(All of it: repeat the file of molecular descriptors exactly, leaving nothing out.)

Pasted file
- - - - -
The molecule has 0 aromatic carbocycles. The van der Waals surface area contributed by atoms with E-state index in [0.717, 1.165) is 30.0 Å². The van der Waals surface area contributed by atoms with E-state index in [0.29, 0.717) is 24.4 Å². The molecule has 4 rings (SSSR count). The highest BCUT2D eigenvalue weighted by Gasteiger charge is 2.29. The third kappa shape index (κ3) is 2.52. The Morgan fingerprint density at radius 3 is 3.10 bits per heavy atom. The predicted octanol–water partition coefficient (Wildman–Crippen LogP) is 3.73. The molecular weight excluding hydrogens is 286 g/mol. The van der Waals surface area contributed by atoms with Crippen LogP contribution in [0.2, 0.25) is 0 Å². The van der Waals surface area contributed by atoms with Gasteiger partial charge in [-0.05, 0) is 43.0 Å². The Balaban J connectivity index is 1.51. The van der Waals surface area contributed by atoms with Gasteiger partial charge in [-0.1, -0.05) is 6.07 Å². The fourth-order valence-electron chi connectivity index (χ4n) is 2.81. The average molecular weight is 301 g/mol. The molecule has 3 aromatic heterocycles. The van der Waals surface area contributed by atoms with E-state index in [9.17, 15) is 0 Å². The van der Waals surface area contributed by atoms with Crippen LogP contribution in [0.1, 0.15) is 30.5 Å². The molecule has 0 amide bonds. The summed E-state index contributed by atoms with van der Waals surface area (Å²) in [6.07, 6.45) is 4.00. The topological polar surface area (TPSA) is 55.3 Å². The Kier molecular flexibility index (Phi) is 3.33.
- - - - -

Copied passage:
The molecule has 0 aromatic carbocycles. The van der Waals surface area contributed by atoms with E-state index in [0.717, 1.165) is 30.0 Å². The van der Waals surface area contributed by atoms with E-state index in [0.29, 0.717) is 24.4 Å². The molecule has 4 rings (SSSR count). The highest BCUT2D eigenvalue weighted by Gasteiger charge is 2.29. The third kappa shape index (κ3) is 2.52. The Morgan fingerprint density at radius 3 is 3.10 bits per heavy atom. The predicted octanol–water partition coefficient (Wildman–Crippen LogP) is 3.73. The molecular weight excluding hydrogens is 286 g/mol. The van der Waals surface area contributed by atoms with Crippen LogP contribution in [0.2, 0.25) is 0 Å². The van der Waals surface area contributed by atoms with Gasteiger partial charge in [-0.05, 0) is 43.0 Å². The Balaban J connectivity index is 1.51. The van der Waals surface area contributed by atoms with Gasteiger partial charge in [-0.1, -0.05) is 6.07 Å². The fourth-order valence-electron chi connectivity index (χ4n) is 2.81. The average molecular weight is 301 g/mol. The molecule has 3 aromatic heterocycles. The van der Waals surface area contributed by atoms with E-state index in [9.17, 15) is 0 Å². The van der Waals surface area contributed by atoms with Crippen LogP contribution in [0.1, 0.15) is 30.5 Å². The molecule has 0 amide bonds. The summed E-state index contributed by atoms with van der Waals surface area (Å²) in [6.07, 6.45) is 4.00. The topological polar surface area (TPSA) is 55.3 Å². The Kier molecular flexibility index (Phi) is 3.33.